It surprises many people to learn that the single most important thing in explaining why people vote in recent times is how they feel about democracy itself, and not – as is commonly assumed – their assessment of what they will get out of a particular party winning the election. But the fact is, many factors have material effects on the decision to vote or not vote, which is what makes it difficult to get to the bottom of what has been going on in the UK over the past two decades. The rest of this section explains more about these factors, and what is claimed about how important they are:

“It’s good to vote”

Some people will decide that voting brings them benefits, regardless of which way the election goes.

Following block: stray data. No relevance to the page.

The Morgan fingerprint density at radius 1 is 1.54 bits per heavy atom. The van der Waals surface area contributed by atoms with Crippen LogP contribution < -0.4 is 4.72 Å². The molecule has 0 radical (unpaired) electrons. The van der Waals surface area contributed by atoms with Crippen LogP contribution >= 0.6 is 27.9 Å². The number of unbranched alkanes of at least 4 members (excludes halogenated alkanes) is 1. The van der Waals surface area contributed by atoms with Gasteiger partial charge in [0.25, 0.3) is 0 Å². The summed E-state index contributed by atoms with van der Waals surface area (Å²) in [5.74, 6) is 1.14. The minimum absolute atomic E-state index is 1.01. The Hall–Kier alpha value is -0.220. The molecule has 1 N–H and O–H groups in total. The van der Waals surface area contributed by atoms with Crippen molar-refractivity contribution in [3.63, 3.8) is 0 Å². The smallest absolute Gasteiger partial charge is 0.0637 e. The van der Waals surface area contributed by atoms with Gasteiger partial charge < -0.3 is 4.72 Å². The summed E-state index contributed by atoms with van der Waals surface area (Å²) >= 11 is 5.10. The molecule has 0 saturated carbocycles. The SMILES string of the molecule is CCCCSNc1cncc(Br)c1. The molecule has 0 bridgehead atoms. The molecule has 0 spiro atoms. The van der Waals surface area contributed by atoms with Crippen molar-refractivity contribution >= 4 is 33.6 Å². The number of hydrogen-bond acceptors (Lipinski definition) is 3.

Belief Importance
“People will approve.” If a potential voter is surrounded by a social group (peers, colleagues, family, etc) that thinks it’s important to vote, that person is more likely to vote [Social Preference; Social Capital] Moderate
“Voting makes me feel good.” A potential voter might feel a strong allegiance to a particular party or be inspired by a particular politician and enjoy expressing their support for them. They may just enjoy getting out of the house to “take part” in a civic activity. [Civic Duty] Moderate-High
“I love democracy.” A potential voter is more likely to vote if they believe they derive benefits from living in a democracy and that it is important to support that system by voting. [Social Norm] Very High

“I might get what I want”

Some people will decide that their vote might be able to help bring about an outcome they want, and therefore they vote. This assessment is influenced by how the parties, politicians, government and closeness of the election are perceived.

Belief Importance